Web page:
Daily Management Review

More Deaths Than Births Occurred In South Korea In 2020 Raising Alarm


More Deaths Than Births Occurred In South Korea In 2020 Raising Alarm
There were more deaths occurring in 2020 in South Korea than birth for the first time in its history.
This data has raised concerns and alarm within the country which already has the lowest birth rate in the world with the implication that the average age of the general population is increasing as there is greater number of older people compared to younger ones.
Last year there was a 10 per cent drop in the number of babies born in the country, at only 275,800 babies, compared to the previous year. While on the other hand, a total of 307,764 people passed away in the same period.
The revelation of the figures raised alarm within the government as the country’s interior ministry called for making "fundamental changes" to its policies to reverse the trend.
A country that has a declining rate of populations is expected to face immense strains.
When the number of young people in a country continues to decline, it often results in labour shortage which in turn has a negative impact on the country’s economy. Additionally, such a declining trend also adds on to the pressure on public spending of the country with an increase in demand for healthcare systems and pensions.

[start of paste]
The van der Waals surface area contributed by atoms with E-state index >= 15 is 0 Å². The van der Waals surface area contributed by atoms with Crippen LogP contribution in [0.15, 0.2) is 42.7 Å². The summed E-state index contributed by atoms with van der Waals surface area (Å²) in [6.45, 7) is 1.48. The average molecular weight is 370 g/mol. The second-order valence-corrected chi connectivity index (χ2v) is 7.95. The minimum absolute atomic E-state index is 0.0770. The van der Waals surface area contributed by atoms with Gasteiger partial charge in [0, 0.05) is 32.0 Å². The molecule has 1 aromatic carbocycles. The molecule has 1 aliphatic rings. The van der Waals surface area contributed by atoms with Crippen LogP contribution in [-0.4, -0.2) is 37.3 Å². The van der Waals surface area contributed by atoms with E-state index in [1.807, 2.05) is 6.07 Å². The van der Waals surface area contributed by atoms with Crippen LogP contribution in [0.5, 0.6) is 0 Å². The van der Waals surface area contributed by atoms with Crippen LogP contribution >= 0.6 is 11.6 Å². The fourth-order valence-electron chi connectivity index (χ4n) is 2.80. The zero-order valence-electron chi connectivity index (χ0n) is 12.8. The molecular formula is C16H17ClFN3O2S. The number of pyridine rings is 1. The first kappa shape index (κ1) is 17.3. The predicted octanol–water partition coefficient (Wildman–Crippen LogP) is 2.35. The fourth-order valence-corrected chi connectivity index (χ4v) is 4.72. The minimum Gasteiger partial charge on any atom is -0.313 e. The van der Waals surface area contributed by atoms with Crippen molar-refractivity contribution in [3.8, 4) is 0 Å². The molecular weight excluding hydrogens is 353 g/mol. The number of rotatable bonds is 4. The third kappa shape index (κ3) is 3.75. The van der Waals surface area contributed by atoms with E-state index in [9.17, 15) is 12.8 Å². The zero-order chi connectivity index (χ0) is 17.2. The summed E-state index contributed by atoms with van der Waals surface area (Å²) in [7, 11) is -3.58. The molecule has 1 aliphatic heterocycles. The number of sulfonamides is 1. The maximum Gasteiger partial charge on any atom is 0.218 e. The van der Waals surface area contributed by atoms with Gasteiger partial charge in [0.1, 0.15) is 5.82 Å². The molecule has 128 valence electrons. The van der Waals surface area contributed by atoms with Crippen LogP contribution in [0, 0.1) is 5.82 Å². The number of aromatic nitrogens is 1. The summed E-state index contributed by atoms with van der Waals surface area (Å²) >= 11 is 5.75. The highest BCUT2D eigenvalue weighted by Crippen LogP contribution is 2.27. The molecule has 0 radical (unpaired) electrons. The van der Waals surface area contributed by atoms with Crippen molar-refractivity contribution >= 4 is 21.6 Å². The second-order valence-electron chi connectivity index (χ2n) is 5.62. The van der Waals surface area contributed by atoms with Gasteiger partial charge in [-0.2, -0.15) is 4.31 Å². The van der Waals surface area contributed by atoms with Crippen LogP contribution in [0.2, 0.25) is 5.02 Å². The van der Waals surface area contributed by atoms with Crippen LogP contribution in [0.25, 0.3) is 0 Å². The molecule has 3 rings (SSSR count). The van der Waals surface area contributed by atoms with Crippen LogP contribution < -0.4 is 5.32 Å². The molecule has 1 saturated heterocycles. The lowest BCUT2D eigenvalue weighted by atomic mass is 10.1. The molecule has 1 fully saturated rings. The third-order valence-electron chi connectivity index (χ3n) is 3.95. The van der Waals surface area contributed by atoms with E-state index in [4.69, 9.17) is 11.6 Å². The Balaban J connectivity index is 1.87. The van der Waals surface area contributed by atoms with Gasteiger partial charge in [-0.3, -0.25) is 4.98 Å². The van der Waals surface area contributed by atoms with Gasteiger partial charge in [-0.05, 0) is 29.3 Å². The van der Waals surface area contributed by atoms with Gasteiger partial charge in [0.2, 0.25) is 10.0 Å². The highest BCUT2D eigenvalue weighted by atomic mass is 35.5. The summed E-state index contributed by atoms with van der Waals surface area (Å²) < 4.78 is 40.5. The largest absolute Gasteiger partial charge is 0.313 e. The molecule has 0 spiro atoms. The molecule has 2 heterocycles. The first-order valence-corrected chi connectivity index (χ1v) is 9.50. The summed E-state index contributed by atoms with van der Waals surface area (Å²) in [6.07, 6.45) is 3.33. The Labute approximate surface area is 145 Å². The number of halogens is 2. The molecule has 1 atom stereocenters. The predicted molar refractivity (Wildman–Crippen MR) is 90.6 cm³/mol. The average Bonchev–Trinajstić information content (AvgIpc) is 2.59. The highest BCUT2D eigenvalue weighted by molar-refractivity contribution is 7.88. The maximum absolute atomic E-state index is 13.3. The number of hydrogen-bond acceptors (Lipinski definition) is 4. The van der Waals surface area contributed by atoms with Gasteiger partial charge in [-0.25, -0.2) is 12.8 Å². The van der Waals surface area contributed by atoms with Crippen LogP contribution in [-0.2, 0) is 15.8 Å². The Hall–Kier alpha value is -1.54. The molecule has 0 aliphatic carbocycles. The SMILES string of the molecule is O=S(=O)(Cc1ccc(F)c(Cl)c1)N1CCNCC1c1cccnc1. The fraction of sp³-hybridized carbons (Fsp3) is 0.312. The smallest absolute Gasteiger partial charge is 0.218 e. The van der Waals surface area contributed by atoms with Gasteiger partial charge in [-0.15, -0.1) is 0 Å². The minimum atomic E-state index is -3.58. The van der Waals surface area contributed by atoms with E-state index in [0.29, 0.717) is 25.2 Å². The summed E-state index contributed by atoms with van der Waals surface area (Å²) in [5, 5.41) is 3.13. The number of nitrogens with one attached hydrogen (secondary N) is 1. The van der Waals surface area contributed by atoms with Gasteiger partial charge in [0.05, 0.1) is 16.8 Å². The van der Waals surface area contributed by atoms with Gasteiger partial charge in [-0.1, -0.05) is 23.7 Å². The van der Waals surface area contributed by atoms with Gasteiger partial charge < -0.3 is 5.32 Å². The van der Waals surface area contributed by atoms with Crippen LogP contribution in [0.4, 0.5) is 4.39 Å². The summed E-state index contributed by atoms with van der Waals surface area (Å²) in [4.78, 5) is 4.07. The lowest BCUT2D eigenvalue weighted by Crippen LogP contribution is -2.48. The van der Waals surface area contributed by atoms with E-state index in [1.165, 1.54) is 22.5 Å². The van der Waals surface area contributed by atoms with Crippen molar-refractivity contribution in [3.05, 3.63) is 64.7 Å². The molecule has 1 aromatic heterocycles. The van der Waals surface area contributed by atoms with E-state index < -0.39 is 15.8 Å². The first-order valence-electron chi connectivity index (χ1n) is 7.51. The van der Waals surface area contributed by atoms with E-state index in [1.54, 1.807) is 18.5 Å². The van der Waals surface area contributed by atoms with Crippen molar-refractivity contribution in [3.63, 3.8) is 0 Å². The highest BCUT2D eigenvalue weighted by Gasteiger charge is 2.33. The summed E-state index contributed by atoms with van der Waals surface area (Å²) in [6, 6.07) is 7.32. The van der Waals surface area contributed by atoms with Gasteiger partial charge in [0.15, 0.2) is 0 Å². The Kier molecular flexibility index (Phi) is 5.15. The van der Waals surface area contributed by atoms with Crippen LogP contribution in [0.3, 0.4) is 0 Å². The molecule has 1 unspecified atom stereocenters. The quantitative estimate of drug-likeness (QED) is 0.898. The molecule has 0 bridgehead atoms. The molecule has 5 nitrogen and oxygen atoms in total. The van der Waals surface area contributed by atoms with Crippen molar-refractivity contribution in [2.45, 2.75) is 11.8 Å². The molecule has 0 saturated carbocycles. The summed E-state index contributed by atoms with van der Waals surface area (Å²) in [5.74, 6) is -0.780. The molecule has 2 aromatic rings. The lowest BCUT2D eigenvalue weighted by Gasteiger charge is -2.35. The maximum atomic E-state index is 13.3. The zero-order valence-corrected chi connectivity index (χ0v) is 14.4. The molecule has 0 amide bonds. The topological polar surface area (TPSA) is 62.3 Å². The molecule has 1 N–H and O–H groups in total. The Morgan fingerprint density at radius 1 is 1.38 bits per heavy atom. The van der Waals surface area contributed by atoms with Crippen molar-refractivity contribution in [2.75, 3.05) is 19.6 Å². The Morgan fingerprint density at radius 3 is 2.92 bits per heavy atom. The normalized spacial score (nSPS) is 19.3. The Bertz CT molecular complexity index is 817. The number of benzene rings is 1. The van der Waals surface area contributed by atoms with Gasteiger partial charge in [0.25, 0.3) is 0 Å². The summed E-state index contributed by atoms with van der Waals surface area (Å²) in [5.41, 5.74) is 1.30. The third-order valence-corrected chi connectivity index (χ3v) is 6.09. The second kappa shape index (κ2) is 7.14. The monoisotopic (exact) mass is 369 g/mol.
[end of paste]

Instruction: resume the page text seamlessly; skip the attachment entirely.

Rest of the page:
A number of policies targeted to address the low birth rate, including cash incentives for families, were launched last month by South Korea’s President Moon Jae-in.
A cash bonus of 2 million won ($1,850) will be given to every child that is born to help cover prenatal expenses starting in 2020 under the scheme. This will be in addition to a monthly pay out of 300,000 won to the parents till the baby reached the age of one year. Under the scheme, the monthly incentive will be increased to 500,000 won from 2025.
One of the major reasons for the low broth rate in the country is that women there find it difficult to achieve a balance between work and other life demands such as motherhood.
According to many reports, women in South Korea reconsider their plans to have a family because conditions in the country are not family friendly. People tend to give more importance to building their careers and often find it a negative for their careers to take a maternity leave.
Another issue often highlighted for the low birth rate in country is soaring real estate prices. Younger couples are often discouraged to start a family because of the rapidly rising property prices. Many feel that couples should have their own homes before starting a family but which is getting more difficult by the day.
And there are many who are also not convinced by the incentives being provided by the government, according to reports. Many are of the opinion that it is quite expensive to raise a child and the problems will not be solved by the government hands parents an extra couple hundred thousand won.